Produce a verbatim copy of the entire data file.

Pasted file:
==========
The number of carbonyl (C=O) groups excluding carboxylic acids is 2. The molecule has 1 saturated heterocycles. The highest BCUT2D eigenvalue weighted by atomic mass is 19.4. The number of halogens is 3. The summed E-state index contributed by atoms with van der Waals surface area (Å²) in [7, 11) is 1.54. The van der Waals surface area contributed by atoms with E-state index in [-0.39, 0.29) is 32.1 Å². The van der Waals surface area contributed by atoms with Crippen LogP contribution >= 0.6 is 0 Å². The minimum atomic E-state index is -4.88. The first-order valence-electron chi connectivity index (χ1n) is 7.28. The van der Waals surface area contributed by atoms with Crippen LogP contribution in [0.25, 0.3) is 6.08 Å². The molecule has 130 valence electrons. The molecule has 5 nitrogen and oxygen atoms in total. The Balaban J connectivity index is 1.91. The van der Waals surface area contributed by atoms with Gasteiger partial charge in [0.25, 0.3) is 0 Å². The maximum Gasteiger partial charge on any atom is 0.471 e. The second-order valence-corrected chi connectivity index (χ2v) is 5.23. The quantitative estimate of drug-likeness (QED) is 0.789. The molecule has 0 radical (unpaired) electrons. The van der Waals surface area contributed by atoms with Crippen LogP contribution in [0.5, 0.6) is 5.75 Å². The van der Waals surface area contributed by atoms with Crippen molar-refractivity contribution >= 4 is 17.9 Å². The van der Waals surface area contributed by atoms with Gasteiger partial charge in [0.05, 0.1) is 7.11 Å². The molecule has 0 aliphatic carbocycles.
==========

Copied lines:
The number of carbonyl (C=O) groups excluding carboxylic acids is 2. The molecule has 1 saturated heterocycles. The highest BCUT2D eigenvalue weighted by atomic mass is 19.4. The number of halogens is 3. The summed E-state index contributed by atoms with van der Waals surface area (Å²) in [7, 11) is 1.54. The van der Waals surface area contributed by atoms with E-state index in [-0.39, 0.29) is 32.1 Å². The van der Waals surface area contributed by atoms with Crippen LogP contribution >= 0.6 is 0 Å². The minimum atomic E-state index is -4.88. The first-order valence-electron chi connectivity index (χ1n) is 7.28. The van der Waals surface area contributed by atoms with Crippen LogP contribution in [0.25, 0.3) is 6.08 Å². The molecule has 130 valence electrons. The molecule has 5 nitrogen and oxygen atoms in total. The Balaban J connectivity index is 1.91. The van der Waals surface area contributed by atoms with Gasteiger partial charge in [0.25, 0.3) is 0 Å². The maximum Gasteiger partial charge on any atom is 0.471 e. The second-order valence-corrected chi connectivity index (χ2v) is 5.23. The quantitative estimate of drug-likeness (QED) is 0.789. The molecule has 0 radical (unpaired) electrons. The van der Waals surface area contributed by atoms with Crippen LogP contribution in [0.5, 0.6) is 5.75 Å². The van der Waals surface area contributed by atoms with Crippen molar-refractivity contribution >= 4 is 17.9 Å². The van der Waals surface area contributed by atoms with Gasteiger partial charge in [0.05, 0.1) is 7.11 Å². The molecule has 0 aliphatic carbocycles.